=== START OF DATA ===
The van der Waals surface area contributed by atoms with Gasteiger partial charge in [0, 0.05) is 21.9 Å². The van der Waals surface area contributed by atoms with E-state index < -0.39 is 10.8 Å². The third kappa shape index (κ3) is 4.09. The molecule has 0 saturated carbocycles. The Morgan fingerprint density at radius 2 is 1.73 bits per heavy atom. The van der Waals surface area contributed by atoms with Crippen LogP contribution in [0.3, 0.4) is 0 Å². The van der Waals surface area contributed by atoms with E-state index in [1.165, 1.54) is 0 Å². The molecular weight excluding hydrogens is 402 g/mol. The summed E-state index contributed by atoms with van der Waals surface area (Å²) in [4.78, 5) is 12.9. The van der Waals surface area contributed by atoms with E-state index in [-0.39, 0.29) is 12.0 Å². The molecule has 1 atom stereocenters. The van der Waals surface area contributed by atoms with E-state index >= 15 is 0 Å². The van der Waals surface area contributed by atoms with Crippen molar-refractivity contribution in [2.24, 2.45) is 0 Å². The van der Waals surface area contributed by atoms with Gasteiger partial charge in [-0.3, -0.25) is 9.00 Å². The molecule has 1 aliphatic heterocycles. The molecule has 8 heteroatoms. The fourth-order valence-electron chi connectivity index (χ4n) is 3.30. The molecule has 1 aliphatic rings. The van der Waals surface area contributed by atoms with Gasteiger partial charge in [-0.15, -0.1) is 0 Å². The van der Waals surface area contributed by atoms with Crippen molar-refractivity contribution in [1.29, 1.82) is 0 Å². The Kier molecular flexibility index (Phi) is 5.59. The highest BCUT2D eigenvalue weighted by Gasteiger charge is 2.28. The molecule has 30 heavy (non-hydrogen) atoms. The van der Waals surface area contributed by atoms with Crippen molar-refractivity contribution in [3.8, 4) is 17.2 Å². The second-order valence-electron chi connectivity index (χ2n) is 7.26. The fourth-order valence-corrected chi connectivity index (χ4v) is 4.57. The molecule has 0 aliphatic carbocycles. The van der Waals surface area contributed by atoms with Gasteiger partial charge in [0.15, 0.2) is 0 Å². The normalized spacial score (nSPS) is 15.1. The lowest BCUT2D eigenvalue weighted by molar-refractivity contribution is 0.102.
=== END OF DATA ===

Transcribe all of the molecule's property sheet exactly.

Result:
The van der Waals surface area contributed by atoms with Gasteiger partial charge in [0, 0.05) is 21.9 Å². The van der Waals surface area contributed by atoms with E-state index < -0.39 is 10.8 Å². The third kappa shape index (κ3) is 4.09. The molecule has 0 saturated carbocycles. The Morgan fingerprint density at radius 2 is 1.73 bits per heavy atom. The van der Waals surface area contributed by atoms with Crippen LogP contribution in [0.3, 0.4) is 0 Å². The van der Waals surface area contributed by atoms with E-state index in [1.165, 1.54) is 0 Å². The molecular weight excluding hydrogens is 402 g/mol. The summed E-state index contributed by atoms with van der Waals surface area (Å²) in [4.78, 5) is 12.9. The van der Waals surface area contributed by atoms with E-state index in [-0.39, 0.29) is 12.0 Å². The molecule has 1 atom stereocenters. The van der Waals surface area contributed by atoms with E-state index >= 15 is 0 Å². The van der Waals surface area contributed by atoms with Crippen molar-refractivity contribution in [2.24, 2.45) is 0 Å². The van der Waals surface area contributed by atoms with Gasteiger partial charge in [-0.3, -0.25) is 9.00 Å². The molecule has 1 aliphatic heterocycles. The molecule has 8 heteroatoms. The fourth-order valence-electron chi connectivity index (χ4n) is 3.30. The molecule has 1 aliphatic rings. The van der Waals surface area contributed by atoms with Gasteiger partial charge in [-0.15, -0.1) is 0 Å². The van der Waals surface area contributed by atoms with Crippen molar-refractivity contribution in [1.29, 1.82) is 0 Å². The Kier molecular flexibility index (Phi) is 5.59. The highest BCUT2D eigenvalue weighted by Gasteiger charge is 2.28. The molecule has 30 heavy (non-hydrogen) atoms. The van der Waals surface area contributed by atoms with Crippen molar-refractivity contribution in [3.8, 4) is 17.2 Å². The second-order valence-electron chi connectivity index (χ2n) is 7.26. The fourth-order valence-corrected chi connectivity index (χ4v) is 4.57. The molecule has 0 aliphatic carbocycles. The van der Waals surface area contributed by atoms with Gasteiger partial charge in [0.15, 0.2) is 0 Å². The normalized spacial score (nSPS) is 15.1. The lowest BCUT2D eigenvalue weighted by molar-refractivity contribution is 0.102.